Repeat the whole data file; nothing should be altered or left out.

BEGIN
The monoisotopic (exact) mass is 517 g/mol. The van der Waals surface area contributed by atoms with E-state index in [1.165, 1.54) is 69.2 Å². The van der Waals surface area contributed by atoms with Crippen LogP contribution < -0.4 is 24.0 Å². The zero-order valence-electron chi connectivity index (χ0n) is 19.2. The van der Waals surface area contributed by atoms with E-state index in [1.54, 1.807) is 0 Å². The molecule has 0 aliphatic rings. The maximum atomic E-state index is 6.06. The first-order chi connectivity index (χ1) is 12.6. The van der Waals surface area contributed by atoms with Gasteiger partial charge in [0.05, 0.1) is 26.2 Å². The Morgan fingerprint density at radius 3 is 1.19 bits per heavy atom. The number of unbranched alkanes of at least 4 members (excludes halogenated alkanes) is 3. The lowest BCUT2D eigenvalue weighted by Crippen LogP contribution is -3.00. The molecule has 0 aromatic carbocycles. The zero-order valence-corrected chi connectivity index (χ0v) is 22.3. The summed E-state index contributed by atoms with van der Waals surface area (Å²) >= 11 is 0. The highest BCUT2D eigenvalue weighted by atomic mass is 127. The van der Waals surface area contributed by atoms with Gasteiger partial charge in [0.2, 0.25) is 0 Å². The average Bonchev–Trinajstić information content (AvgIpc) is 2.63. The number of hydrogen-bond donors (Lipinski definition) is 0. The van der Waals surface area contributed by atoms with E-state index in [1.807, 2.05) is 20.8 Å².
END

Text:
The monoisotopic (exact) mass is 517 g/mol. The van der Waals surface area contributed by atoms with E-state index in [1.165, 1.54) is 69.2 Å². The van der Waals surface area contributed by atoms with Crippen LogP contribution < -0.4 is 24.0 Å². The zero-order valence-electron chi connectivity index (χ0n) is 19.2. The van der Waals surface area contributed by atoms with E-state index in [1.54, 1.807) is 0 Å². The molecule has 0 aliphatic rings. The maximum atomic E-state index is 6.06. The first-order chi connectivity index (χ1) is 12.6. The van der Waals surface area contributed by atoms with Gasteiger partial charge in [0.05, 0.1) is 26.2 Å². The Morgan fingerprint density at radius 3 is 1.19 bits per heavy atom. The number of unbranched alkanes of at least 4 members (excludes halogenated alkanes) is 3. The lowest BCUT2D eigenvalue weighted by Crippen LogP contribution is -3.00. The molecule has 0 aromatic carbocycles. The zero-order valence-corrected chi connectivity index (χ0v) is 22.3. The summed E-state index contributed by atoms with van der Waals surface area (Å²) >= 11 is 0. The highest BCUT2D eigenvalue weighted by atomic mass is 127. The van der Waals surface area contributed by atoms with Gasteiger partial charge in [0.2, 0.25) is 0 Å². The average Bonchev–Trinajstić information content (AvgIpc) is 2.63. The number of hydrogen-bond donors (Lipinski definition) is 0. The van der Waals surface area contributed by atoms with E-state index in [1.807, 2.05) is 20.8 Å².